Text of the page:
The productivity paradox revolves around three critical challenges.
In the early part of the twentieth century as the world was industrializing, huge advances in productivity came from the automation of labor. Work was broken down into small, repeatable tasks on an assembly line that anyone could do. As a result, companies and countries were able to produce goods on a much larger scale. This scaling up of production capability is what built the wealth of the twentieth century.
However, in the twenty-first century, the way value is created has shifted from the manual labor required to put things together to the creative mental labor that designs, engineers, markets, and sells today’s complex processes, services, and products (like software or high-end medical devices). Today’s economic value has shifted from low-decision content work to high-decision content work—from our hands to our brains.
The productivity challenge is that the velocity of incoming decisions required to do our work is almost overwhelming. And what most people do—because they are committed, hard-working people—is that they try to handle this flow in a linear way. They take decisions as they come, handling them one at a time, making them as well and fast as they can, and then moving on to the next one—like an assembly line.
The problem is that high-value decisions don’t come in a predictable order. They are nonlinear opportunities. If we are not aware, we might miss them entirely, or only address them in a rushed, low-quality way. A linear approach in a nonlinear reality is a recipe for failure. Putting our heads down and simply doing more faster does not create extraordinary productivity in a world where value is found in stepping back, prioritizing the choices coming in, and making good decisions on the things that really impact results.
In a telling study cited in the Harvard Business Review, top performers in low-complexity jobs where decision making is at a minimum (like a worker in a fast-food restaurant) were found to be about three times more productive than the lowest performers. In medium-complexity jobs (like a production worker in a high-tech factory), the top performers were found to be twelve times more productive. However, in high-complexity jobs, where the right decisions make all the difference (like a software engineer or an associate in an investment banking firm), the differences between the top and the bottom performers were so profound they were unmeasurable.1
Think about your own work. Doesn’t it feel pretty complex? Are there some areas where the right decisions will make a huge difference in your results? Are you able to devote the time and energy to make these decisions in a quality way?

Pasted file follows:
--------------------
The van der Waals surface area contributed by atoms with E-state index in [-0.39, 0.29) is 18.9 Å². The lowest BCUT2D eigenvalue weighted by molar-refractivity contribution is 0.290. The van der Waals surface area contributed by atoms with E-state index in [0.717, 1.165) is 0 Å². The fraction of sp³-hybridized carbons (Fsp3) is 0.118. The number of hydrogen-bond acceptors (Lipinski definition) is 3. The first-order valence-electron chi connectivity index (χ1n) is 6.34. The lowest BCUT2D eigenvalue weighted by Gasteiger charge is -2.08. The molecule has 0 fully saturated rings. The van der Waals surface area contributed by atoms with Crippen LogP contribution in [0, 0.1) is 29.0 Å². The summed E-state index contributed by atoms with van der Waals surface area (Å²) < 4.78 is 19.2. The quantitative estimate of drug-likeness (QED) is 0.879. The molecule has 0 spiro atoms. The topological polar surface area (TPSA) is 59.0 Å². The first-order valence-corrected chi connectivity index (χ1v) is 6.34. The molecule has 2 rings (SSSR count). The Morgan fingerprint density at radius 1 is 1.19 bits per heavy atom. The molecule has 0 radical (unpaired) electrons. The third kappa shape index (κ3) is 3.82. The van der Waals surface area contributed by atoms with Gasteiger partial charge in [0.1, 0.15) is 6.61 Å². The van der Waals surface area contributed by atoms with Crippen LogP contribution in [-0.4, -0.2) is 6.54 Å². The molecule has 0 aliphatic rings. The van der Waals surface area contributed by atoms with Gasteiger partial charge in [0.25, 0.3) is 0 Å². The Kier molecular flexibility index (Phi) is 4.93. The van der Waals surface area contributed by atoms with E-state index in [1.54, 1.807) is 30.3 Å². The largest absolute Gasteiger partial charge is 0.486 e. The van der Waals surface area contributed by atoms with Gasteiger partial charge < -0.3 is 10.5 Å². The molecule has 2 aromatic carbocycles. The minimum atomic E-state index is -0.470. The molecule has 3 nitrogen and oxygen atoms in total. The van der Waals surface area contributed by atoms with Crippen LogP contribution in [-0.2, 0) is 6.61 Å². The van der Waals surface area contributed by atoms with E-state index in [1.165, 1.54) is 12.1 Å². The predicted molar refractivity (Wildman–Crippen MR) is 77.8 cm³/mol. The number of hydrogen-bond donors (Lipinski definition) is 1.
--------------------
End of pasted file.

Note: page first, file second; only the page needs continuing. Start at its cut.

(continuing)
If the number of decisions we have to make were the only issue, we might have gotten off pretty easily. But there is a second significant challenge: While we are trying to handle all the incoming decisions, our attention is under unprecedented attack. All the beeps, buzzes, and banners that invade our mental space come at a cost to our ability to focus on the things that really matter.
Even your own personal technology can become enemy territory. If you have ever Googled something important and then, forty-five minutes of links later, found yourself watching brainless videos or reading things that had no value to you at all, you have experienced how easily your attention can be taken from you if you are not conscious about it.
The marketing world does a good job of exploiting our natural tendencies toward distraction. Think of the millions of dollars and tens of thousands of hours spent trying to get just thirty seconds of your attention during a Super Bowl or World Cup commercial. Similar effort is spent every day online as marketers’ pop-up ads wiggle, dance, and make silly noises, just trying to get your attention long enough to generate interest so that they can try to sell you something. Our pervasive media ecosystem from news to advertising to the programming aired is basically a war for your most valuable mental resource—your attention. It is driven by dollars or euros or yuan, and the stakes are high. There is plenty of incentive for advertisers to do everything possible to grab your attention, even if only for a moment.
But paying attention to anything for an extended period of time is hard—for individuals and organizations. Even the language we use is insightful. When we say we are paying attention to something, we are recognizing that attention comes at a cost. It takes an investment of energy to attend to something. This is not just figurative; it is biological and neurological. Because attention requires effort, it is far easier to let your brain become distracted by less important things.